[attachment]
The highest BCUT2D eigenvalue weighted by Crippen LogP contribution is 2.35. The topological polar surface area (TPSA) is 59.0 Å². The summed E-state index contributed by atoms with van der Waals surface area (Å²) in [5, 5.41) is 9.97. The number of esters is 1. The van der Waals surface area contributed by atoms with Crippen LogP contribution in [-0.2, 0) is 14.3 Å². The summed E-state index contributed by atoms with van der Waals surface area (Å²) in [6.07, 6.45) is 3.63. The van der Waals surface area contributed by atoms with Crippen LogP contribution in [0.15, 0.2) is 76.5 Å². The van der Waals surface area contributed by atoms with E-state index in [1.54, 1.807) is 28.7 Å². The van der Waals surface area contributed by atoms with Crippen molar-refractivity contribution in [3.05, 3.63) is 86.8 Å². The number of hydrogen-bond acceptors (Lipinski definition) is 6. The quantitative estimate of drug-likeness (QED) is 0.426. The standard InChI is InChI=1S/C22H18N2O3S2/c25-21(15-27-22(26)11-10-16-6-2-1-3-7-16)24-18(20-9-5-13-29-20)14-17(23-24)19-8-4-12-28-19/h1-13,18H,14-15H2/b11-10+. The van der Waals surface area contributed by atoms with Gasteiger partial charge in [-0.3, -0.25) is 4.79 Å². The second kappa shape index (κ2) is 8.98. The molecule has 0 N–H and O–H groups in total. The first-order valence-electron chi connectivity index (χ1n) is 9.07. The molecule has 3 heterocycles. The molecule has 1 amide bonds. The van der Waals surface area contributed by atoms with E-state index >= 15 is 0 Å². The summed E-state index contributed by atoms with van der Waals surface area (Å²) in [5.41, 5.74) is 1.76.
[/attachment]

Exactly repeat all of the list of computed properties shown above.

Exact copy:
The highest BCUT2D eigenvalue weighted by Crippen LogP contribution is 2.35. The topological polar surface area (TPSA) is 59.0 Å². The summed E-state index contributed by atoms with van der Waals surface area (Å²) in [5, 5.41) is 9.97. The number of esters is 1. The van der Waals surface area contributed by atoms with Crippen LogP contribution in [-0.2, 0) is 14.3 Å². The summed E-state index contributed by atoms with van der Waals surface area (Å²) in [6.07, 6.45) is 3.63. The van der Waals surface area contributed by atoms with Crippen LogP contribution in [0.15, 0.2) is 76.5 Å². The van der Waals surface area contributed by atoms with E-state index in [1.54, 1.807) is 28.7 Å². The van der Waals surface area contributed by atoms with Crippen molar-refractivity contribution in [3.05, 3.63) is 86.8 Å². The number of hydrogen-bond acceptors (Lipinski definition) is 6. The quantitative estimate of drug-likeness (QED) is 0.426. The standard InChI is InChI=1S/C22H18N2O3S2/c25-21(15-27-22(26)11-10-16-6-2-1-3-7-16)24-18(20-9-5-13-29-20)14-17(23-24)19-8-4-12-28-19/h1-13,18H,14-15H2/b11-10+. The van der Waals surface area contributed by atoms with Gasteiger partial charge in [-0.3, -0.25) is 4.79 Å². The second kappa shape index (κ2) is 8.98. The molecule has 0 N–H and O–H groups in total. The first-order valence-electron chi connectivity index (χ1n) is 9.07. The molecule has 3 heterocycles. The molecule has 1 amide bonds. The van der Waals surface area contributed by atoms with E-state index >= 15 is 0 Å². The summed E-state index contributed by atoms with van der Waals surface area (Å²) in [5.41, 5.74) is 1.76.